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China operationalises biggest hydro project in seismic zone

China’s stupendous feats in dam engineering and water management give nightmares to environmental groups, geologists and biologists….reports Rahul Kumar

Monday was a big day for China and also the Communist Party of China (CPC). The country operationalised the Baihetan Hydropower Station in Southwest China, the largest hydropower project in the world.

The CPC gave itself a mammoth gift on its 100th anniversary–the plant will generate 1 million KW units. The State-managed newspaper Global Times said: “… the breakthrough of this super project marks a new milestone in the development of hydroelectricity in China, and also reflects the advantages of the socialist system with Chinese characteristics, under the leadership of the CPC, in concentrating its efforts on major projects.”

Chinese President Xi Jinping too sent a congratulatory letter. Highlighting that the plant will transfer power from western China to the eastern part of the country, he said: “Socialism was established through action, and the new era will be no different”. He added that the plant will help China achieve its targets for peak carbon dioxide emissions and carbon neutrality.

China’s stupendous feats in dam engineering and water management give nightmares to environmental groups, geologists and biologists. The multiple reasons are environmental impacts, stability of structures as well as loss of habitat.

India Narrative spoke with Dr Anjal Prakash, Research Director at the Indian School of Business, to find out more. Dr Prakash is the lead author in the IPCC’s 6th Assessment Report which is currently ongoing.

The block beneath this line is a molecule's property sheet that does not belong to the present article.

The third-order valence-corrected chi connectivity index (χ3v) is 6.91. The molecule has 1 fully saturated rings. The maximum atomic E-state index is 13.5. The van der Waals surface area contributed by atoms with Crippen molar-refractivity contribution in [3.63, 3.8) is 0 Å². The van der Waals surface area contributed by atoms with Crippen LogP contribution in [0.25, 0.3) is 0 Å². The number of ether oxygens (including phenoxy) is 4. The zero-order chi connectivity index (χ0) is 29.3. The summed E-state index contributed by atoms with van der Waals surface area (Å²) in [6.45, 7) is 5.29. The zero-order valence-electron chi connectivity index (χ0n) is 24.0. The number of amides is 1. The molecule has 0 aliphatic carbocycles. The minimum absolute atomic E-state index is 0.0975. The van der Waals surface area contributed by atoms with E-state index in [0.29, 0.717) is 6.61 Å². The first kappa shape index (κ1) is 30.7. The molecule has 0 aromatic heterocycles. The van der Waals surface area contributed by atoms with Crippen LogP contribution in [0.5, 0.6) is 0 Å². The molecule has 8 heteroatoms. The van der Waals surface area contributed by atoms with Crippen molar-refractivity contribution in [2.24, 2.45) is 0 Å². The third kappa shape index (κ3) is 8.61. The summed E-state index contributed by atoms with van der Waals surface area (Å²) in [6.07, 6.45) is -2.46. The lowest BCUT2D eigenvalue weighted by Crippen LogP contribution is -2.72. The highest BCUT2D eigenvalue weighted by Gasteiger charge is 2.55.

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Dr Prakash says that China has constructed the Baihetan Hydropower Station in the ecologically fragile Yunnan province. “The dam is on the Jinsha River in the upper stench of the mighty Yangtze River in Sichuan and Yunnan provinces. These provinces are also seismically active. Just last month, an earthquake of 6.1 magnitude hit Yunnan province. Building such a high dam on seismically and ecologically fragile regions is a recipe for disaster”.

It is surprising that China has undertaken the construction of big dams at a time when such constructions are considered a pariah. Even global funding is drying up for big dams owing to their environmental costs which people and nature have to bear over a period of time. Big dams are associated with mass displacement of people, loss of identity and cultural heritage, habitat destruction and wiping out of endangered species.

“In the wake of a rapidly changing climate which is impacting water regimes around the world, building a high dam on Jinsha River could also prove to bring in huge climate related risks. Due to climatic changes, the patterns of rainfall have been changing. If there is high rainfall in the upper reaches of the river basin, it may affect the dam and could bring in huge stress”, says Dr Prakash.

He adds that big hydropower projects are increasingly becoming costlier and this doesn’t match with its advantages. “China is setting a very wrong example for countries around the world by building such dams”, says Dr Prakash.

Chinese newspaper Global Times itself says: “… the project had to overcome extremely difficult technical problems, such as the fragile geology, the hot and dry wind in the valley, and the large excavation work”. These itself could become issues for the dam to surmount in the future.

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